"We can measure actual progress versus scheduled progress by area office, resident office or individual projects," Stout said. "Ideally, the ratio of actual to scheduled progress should equal one. We took the range of data on projects and divided it into quintiles, which we show on bar charts. The charts help us identify where we need to focus efforts to get projects on track. If we aren't placing construction, contractors aren't getting paid, and we aren't moving forward."

"We have set monthly goals for execution by project, resident and area offices," Davidson said. "The field offices develop the goals, so they have buy-in on the model. We track work completed versus projections on a monthly basis, and the field offices compete to see who does best at placing construction. Right now, we are hitting 99% plus of our targets. Not bad by any measurement in a contingency environment or elsewhere."

Engagement with contractors

As the district implemented tools to monitor placement, it began to engage contractors more frequently to ensure projects stayed on track.

"The district evaluates contractors using the Construction Contractor Appraisal Support System when projects are one-third and two-thirds complete, as well as when they are finished," Davidson said. "The interim evaluations provide "early warning" performance indicators for ongoing contracts."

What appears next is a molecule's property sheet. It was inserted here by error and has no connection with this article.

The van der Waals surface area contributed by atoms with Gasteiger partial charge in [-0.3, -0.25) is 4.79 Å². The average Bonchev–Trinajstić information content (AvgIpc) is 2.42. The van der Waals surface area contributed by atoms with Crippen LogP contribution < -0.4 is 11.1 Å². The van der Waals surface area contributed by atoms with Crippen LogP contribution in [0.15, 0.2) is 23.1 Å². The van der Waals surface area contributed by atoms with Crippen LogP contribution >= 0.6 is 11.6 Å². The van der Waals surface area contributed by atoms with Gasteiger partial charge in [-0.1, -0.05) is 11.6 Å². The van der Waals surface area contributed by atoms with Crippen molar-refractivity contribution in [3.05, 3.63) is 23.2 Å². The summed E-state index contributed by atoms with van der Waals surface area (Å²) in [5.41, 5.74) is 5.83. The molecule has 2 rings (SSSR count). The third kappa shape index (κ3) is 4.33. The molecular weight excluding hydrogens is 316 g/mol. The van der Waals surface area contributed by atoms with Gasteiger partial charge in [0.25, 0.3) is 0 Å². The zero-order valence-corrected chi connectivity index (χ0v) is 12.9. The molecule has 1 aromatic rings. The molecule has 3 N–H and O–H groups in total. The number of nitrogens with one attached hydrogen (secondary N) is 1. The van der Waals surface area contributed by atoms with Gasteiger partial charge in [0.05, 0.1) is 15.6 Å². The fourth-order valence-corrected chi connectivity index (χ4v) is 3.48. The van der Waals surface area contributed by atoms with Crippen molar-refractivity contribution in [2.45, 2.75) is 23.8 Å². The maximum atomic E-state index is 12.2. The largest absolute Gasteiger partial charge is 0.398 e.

"We leverage interim reports to inform contractors of how well they are executing projects, and to encourage them to stay on schedule," Stout said. "Final CCAS evaluations are very important to contractors, because the evaluations determine if the contractor will be considered for future projects. A contractor needs good evaluations if they are going to continue to get business from us."

Giving contractors interim evaluations encourages them to take corrective action if they are not performing, Stout said. "It also keeps them from being surprised at the end of a contract -- it is another element in creating an amicable business environment."

"The district uses actual versus scheduled performance to pinpoint contractors who have repeated performance issues," Davidson said. "Schedule management is the root of our management plan. If a contractor begins to show signs of failure, the district leadership gets involved."

District personnel often must coach and mentor contractors, Stout said.